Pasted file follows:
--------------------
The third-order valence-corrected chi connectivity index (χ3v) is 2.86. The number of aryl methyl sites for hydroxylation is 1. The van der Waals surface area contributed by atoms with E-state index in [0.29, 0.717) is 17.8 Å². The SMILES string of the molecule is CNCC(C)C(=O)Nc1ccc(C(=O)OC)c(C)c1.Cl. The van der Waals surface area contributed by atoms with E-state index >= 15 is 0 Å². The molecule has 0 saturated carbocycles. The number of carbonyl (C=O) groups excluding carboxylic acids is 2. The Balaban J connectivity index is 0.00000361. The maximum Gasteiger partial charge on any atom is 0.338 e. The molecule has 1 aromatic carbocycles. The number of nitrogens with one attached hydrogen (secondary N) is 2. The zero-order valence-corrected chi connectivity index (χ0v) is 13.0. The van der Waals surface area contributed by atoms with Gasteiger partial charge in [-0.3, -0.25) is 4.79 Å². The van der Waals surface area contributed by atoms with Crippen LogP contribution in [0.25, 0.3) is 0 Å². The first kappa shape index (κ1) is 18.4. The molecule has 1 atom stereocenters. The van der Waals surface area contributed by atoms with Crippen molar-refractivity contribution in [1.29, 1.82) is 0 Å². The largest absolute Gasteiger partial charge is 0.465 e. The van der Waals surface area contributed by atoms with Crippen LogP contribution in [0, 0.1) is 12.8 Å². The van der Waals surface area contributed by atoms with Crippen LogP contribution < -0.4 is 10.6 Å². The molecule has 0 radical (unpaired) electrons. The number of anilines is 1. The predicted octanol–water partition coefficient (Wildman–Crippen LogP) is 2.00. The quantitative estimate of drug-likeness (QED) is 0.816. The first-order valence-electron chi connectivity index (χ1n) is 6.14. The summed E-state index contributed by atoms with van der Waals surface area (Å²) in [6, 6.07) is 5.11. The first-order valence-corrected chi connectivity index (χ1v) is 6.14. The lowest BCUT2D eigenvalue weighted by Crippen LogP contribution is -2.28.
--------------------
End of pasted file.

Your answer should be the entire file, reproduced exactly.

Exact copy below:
The third-order valence-corrected chi connectivity index (χ3v) is 2.86. The number of aryl methyl sites for hydroxylation is 1. The van der Waals surface area contributed by atoms with E-state index in [0.29, 0.717) is 17.8 Å². The SMILES string of the molecule is CNCC(C)C(=O)Nc1ccc(C(=O)OC)c(C)c1.Cl. The van der Waals surface area contributed by atoms with E-state index >= 15 is 0 Å². The molecule has 0 saturated carbocycles. The number of carbonyl (C=O) groups excluding carboxylic acids is 2. The Balaban J connectivity index is 0.00000361. The maximum Gasteiger partial charge on any atom is 0.338 e. The molecule has 1 aromatic carbocycles. The number of nitrogens with one attached hydrogen (secondary N) is 2. The zero-order valence-corrected chi connectivity index (χ0v) is 13.0. The van der Waals surface area contributed by atoms with Gasteiger partial charge in [-0.3, -0.25) is 4.79 Å². The van der Waals surface area contributed by atoms with Crippen LogP contribution in [0.25, 0.3) is 0 Å². The first kappa shape index (κ1) is 18.4. The molecule has 1 atom stereocenters. The van der Waals surface area contributed by atoms with Crippen molar-refractivity contribution in [1.29, 1.82) is 0 Å². The largest absolute Gasteiger partial charge is 0.465 e. The van der Waals surface area contributed by atoms with Crippen LogP contribution in [0, 0.1) is 12.8 Å². The van der Waals surface area contributed by atoms with Crippen LogP contribution < -0.4 is 10.6 Å². The molecule has 0 radical (unpaired) electrons. The number of anilines is 1. The predicted octanol–water partition coefficient (Wildman–Crippen LogP) is 2.00. The quantitative estimate of drug-likeness (QED) is 0.816. The first-order valence-electron chi connectivity index (χ1n) is 6.14. The summed E-state index contributed by atoms with van der Waals surface area (Å²) in [6, 6.07) is 5.11. The first-order valence-corrected chi connectivity index (χ1v) is 6.14. The lowest BCUT2D eigenvalue weighted by Crippen LogP contribution is -2.28.